A visual symptom of a hang is the interactive debug panel to run or step over into code looks ghosted out and non responsive. Generally, in this situation, the only option is to forcibly abort the debug session.

From the Visual Studio Code's debug console command prompt, gdb or gdb-oneapi commands can be executed at any time using -exec <a gdb command> during a C/C++ debug session. Microsoft do say at the time of writing this guide that this is not yet fully tested and so may result in unexpected behavior.
Substituting the project parameter setting (the environmental variable) ${config:programNameUsm} in a name type option does not work.

We are now at a stage where we can now choose the debug session to execute by going to the command palette and typing and selecting Debug: Select Session → Start a debug session → [choose one of the executables to debug]. This will now become the default debug session. Subsequent debug sessions can be had by using keyboard short cut (Fn+)F5 or using ctrl+shift+d. To select another executable to debug, choose Debug: Select Session again from the command palette.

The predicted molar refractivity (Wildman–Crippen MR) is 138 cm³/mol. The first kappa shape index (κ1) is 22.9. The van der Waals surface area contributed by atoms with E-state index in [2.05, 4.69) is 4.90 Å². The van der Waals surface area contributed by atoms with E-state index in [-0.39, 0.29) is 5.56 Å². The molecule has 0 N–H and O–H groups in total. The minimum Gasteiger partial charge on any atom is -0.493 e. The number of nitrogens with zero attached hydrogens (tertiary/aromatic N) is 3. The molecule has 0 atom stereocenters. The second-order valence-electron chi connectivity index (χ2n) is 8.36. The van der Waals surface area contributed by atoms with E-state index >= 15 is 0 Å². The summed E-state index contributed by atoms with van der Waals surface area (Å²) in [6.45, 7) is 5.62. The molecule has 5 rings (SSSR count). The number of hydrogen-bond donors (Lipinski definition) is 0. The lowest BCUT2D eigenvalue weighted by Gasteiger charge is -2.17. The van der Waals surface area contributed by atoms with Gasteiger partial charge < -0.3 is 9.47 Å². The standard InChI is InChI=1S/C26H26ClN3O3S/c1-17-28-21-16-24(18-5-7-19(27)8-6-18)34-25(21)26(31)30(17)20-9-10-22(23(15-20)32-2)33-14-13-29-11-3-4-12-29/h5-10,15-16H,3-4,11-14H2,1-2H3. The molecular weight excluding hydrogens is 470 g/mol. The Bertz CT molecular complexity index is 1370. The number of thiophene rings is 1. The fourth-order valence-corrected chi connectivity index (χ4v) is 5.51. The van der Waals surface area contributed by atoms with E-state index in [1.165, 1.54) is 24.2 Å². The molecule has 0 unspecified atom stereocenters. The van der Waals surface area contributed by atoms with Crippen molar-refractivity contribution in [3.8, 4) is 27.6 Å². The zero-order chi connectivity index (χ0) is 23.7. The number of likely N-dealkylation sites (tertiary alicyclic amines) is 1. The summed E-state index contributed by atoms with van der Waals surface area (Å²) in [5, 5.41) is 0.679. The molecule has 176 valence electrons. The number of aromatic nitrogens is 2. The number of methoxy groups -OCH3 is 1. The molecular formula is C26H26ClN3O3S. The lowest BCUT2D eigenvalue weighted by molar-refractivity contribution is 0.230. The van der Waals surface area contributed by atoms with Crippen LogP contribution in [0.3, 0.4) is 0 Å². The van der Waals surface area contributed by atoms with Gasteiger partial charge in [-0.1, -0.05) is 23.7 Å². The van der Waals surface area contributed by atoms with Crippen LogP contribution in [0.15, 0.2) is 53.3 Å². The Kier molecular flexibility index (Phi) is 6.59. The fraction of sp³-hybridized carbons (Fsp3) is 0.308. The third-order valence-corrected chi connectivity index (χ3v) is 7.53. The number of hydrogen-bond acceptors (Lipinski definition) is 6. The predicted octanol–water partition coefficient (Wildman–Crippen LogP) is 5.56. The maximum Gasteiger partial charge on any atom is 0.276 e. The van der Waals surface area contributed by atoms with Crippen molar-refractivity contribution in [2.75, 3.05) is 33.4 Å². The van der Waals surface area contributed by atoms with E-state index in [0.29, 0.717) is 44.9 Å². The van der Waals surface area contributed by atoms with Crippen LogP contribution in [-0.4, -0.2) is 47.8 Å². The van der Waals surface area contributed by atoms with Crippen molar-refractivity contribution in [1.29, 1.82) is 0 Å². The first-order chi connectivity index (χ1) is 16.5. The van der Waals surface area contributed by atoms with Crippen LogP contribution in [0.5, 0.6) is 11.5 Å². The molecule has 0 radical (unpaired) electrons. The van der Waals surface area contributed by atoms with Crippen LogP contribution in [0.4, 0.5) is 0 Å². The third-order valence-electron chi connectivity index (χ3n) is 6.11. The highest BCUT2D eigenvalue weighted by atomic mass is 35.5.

Visual Studio Code can now debug DPC++ programs just like normal C++ programs by using the Visual Studio Code debug mode and debug execution panel.

Next steps

Guide 2 in this series Debugging the Intel DPC++ debugger using Visual Studio Code on Ubuntu will build on this guide and show you the IDE’s features that are available to you as you debug a DPC++ program and its kernels as they execute. The guide will show you how to visualize the program and the kernels’ changing state as you step through the code, set breakpoints as you go, view the content of variables and vitally see the memory of the output buffer update as each kernel runs.